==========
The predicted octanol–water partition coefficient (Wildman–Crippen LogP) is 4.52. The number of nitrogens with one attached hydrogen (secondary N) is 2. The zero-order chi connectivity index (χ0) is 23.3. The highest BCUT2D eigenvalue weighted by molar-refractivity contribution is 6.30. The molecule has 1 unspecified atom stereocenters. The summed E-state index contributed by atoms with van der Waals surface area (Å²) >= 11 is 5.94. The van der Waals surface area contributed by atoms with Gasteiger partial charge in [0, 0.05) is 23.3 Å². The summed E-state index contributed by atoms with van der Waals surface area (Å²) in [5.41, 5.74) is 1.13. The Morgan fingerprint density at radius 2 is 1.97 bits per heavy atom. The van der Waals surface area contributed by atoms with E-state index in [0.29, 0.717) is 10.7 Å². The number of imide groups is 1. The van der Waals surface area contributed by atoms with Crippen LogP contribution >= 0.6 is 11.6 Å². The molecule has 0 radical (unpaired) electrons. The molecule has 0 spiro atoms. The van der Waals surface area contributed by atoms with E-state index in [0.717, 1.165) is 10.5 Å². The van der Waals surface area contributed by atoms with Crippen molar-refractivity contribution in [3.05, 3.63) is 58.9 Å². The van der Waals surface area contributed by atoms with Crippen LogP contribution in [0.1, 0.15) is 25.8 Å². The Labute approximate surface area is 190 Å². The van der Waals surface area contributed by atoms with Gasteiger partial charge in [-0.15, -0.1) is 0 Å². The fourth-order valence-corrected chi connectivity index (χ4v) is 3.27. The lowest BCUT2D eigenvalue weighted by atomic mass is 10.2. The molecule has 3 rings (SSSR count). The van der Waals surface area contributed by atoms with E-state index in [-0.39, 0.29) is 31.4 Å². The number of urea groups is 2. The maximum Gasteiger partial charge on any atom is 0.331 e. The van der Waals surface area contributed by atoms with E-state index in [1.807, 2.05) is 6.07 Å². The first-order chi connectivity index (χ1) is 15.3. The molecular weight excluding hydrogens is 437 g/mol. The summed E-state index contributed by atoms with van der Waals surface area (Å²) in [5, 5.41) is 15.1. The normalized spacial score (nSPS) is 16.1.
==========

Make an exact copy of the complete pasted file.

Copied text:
The predicted octanol–water partition coefficient (Wildman–Crippen LogP) is 4.52. The number of nitrogens with one attached hydrogen (secondary N) is 2. The zero-order chi connectivity index (χ0) is 23.3. The highest BCUT2D eigenvalue weighted by molar-refractivity contribution is 6.30. The molecule has 1 unspecified atom stereocenters. The summed E-state index contributed by atoms with van der Waals surface area (Å²) >= 11 is 5.94. The van der Waals surface area contributed by atoms with Gasteiger partial charge in [0, 0.05) is 23.3 Å². The summed E-state index contributed by atoms with van der Waals surface area (Å²) in [5.41, 5.74) is 1.13. The Morgan fingerprint density at radius 2 is 1.97 bits per heavy atom. The van der Waals surface area contributed by atoms with E-state index in [0.29, 0.717) is 10.7 Å². The number of imide groups is 1. The van der Waals surface area contributed by atoms with Crippen LogP contribution >= 0.6 is 11.6 Å². The molecule has 0 radical (unpaired) electrons. The molecule has 0 spiro atoms. The van der Waals surface area contributed by atoms with E-state index in [0.717, 1.165) is 10.5 Å². The van der Waals surface area contributed by atoms with Crippen molar-refractivity contribution in [3.05, 3.63) is 58.9 Å². The van der Waals surface area contributed by atoms with Crippen LogP contribution in [0.1, 0.15) is 25.8 Å². The Labute approximate surface area is 190 Å². The van der Waals surface area contributed by atoms with Gasteiger partial charge in [-0.15, -0.1) is 0 Å². The fourth-order valence-corrected chi connectivity index (χ4v) is 3.27. The lowest BCUT2D eigenvalue weighted by atomic mass is 10.2. The molecule has 3 rings (SSSR count). The van der Waals surface area contributed by atoms with E-state index in [-0.39, 0.29) is 31.4 Å². The number of urea groups is 2. The maximum Gasteiger partial charge on any atom is 0.331 e. The van der Waals surface area contributed by atoms with E-state index in [1.807, 2.05) is 6.07 Å². The first-order chi connectivity index (χ1) is 15.3. The molecular weight excluding hydrogens is 437 g/mol. The summed E-state index contributed by atoms with van der Waals surface area (Å²) in [5, 5.41) is 15.1. The normalized spacial score (nSPS) is 16.1.